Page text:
This is a formal method of project selection that helps managers make decisions regarding the use of limited budgets and human resources.

Benefit measurement methods

Provide a means to compare the benefits obtained from project requests by evaluating them using the same criteria.

Four Common Benefit Measurement Methods

1. Cost-benefit analysis
2. Scoring Model
3. Payback Period
4. Economic Model

Cost-Benefit Analysis

Compares the cost to produce the product or service to the financial gain (or benefit) the organization stands to make as a result of executing the project.

Scoring Model

This is a predefined list of criteria against which each project is rated. Each criterion is given both a scoring range and a weighting factor.

Payback Period

Is a cash flow technique that identifies the length of time it takes for the organization to recover all costs of producing the project.

Economic Model

Is a series of financial calculations, also known as cash flow techniques, which provide data on the overall financials of the project.

Discounted Cash Flow

Compares the value of the future worth of the project's expected cash flows to today's dollars.

Net Present Value

A cash flow technique that calculates the revenues or cash flows the organization expects to receive over the life of the project in today's dollars.


Net Present Value

Internal Rate of Return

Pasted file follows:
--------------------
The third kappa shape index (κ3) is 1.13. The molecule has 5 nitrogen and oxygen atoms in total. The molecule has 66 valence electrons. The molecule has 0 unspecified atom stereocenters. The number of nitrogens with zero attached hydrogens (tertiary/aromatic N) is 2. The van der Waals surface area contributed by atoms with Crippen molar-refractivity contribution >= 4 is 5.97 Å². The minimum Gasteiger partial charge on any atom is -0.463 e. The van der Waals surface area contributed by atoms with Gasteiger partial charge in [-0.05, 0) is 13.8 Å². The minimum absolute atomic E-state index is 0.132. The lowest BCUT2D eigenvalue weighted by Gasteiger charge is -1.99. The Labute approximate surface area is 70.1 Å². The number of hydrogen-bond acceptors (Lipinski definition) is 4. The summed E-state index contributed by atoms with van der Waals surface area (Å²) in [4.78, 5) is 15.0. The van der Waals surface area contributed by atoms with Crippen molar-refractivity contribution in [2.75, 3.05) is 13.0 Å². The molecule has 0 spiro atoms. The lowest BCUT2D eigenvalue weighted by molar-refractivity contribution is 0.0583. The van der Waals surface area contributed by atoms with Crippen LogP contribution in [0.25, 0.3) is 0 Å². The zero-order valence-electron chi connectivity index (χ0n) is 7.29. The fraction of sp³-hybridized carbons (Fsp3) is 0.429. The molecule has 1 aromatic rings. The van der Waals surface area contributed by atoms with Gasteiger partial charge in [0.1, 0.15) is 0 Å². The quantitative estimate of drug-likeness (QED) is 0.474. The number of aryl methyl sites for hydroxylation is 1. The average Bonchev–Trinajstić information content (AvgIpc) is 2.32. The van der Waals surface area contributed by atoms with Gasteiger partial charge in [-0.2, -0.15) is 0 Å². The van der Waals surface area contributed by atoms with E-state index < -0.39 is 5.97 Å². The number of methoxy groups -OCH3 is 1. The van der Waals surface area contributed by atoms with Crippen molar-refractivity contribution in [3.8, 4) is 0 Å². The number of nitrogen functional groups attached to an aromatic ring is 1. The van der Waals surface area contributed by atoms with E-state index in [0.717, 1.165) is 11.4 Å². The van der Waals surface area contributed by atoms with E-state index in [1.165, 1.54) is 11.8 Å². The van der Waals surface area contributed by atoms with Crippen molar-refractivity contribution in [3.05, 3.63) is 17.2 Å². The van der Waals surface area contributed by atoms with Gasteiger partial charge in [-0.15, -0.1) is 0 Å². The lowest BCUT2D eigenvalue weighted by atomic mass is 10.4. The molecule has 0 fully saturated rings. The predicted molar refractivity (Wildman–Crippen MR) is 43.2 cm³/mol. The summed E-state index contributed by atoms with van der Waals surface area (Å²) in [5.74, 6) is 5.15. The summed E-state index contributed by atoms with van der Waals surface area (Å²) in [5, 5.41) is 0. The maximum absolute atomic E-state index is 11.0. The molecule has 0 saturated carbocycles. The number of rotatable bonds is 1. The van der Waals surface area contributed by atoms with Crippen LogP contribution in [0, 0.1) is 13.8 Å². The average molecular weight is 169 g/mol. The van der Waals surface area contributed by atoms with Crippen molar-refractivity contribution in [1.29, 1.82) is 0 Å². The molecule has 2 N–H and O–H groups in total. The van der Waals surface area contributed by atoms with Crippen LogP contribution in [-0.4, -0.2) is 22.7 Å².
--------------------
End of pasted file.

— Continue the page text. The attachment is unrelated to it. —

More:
Is the discount rate when the present value of the cash inflows equals the original investment. IRR states the profitability of an investment as an average percent over the life of the investment.


Internal Rate of Return

Constrained Optimization Models

Mathematical models, some of which are very complicated. They are typically used in very complex projects and require a detailed understanding of statistics and other mathematical concepts.

Expert Judgement

Relies on the expertise of the stakeholders, subject-matter experts, or those who have previous experience to help reach a decision regarding project selection.

Project Management Knowledge Areas

A collection of individual processes that have elements in common.

10 Project Management Knowledge Areas

1. Project Integration Management
2. Project Scope Management
3. Project Time Management
4. Project Cost Management
5. Project Quality Management
6. Project Human Resources Management
7. Project Communications Management
8. Project Risk Management
9. Proj

Project Manager Skills

� Leadership
� Communicating
� Listening
� Organization
� Time management
� Planning
� Problem-solving
� Consensus building
� Resolving Conflict
� Negotiating
� Team building

What is a project?

An activity that brings about a unique product, service, or result and has a definite beginning and ending dates.

What is the difference between a project and ongoing operations?

A project is a temporary endeavor to create a unique product or service. Operational work is ongoing and repetitive.

How are projects and portfolios related?

Portfolios are collections of programs, subportfolios and projects. Programs and projects within the portfolio may not be related to each other.

What are three types of organizational structures?

1. Functional
2. Matrix
3. Projectized

What is the role of a project manager?

To provide project integration. A project manager leads the project team and oversees all the work required to complete the project goals to the satisfaction of the stakeholders.

What are the most common project selection methods?

Benefit measurement tools such as cost-benefit analysis, scoring models, payback period, and economic models, as well as expert judgment.

What are the key project management skills?

- Leadership
- Communication
- Problem-Solving
- Negotiation
- Organization
- Time Management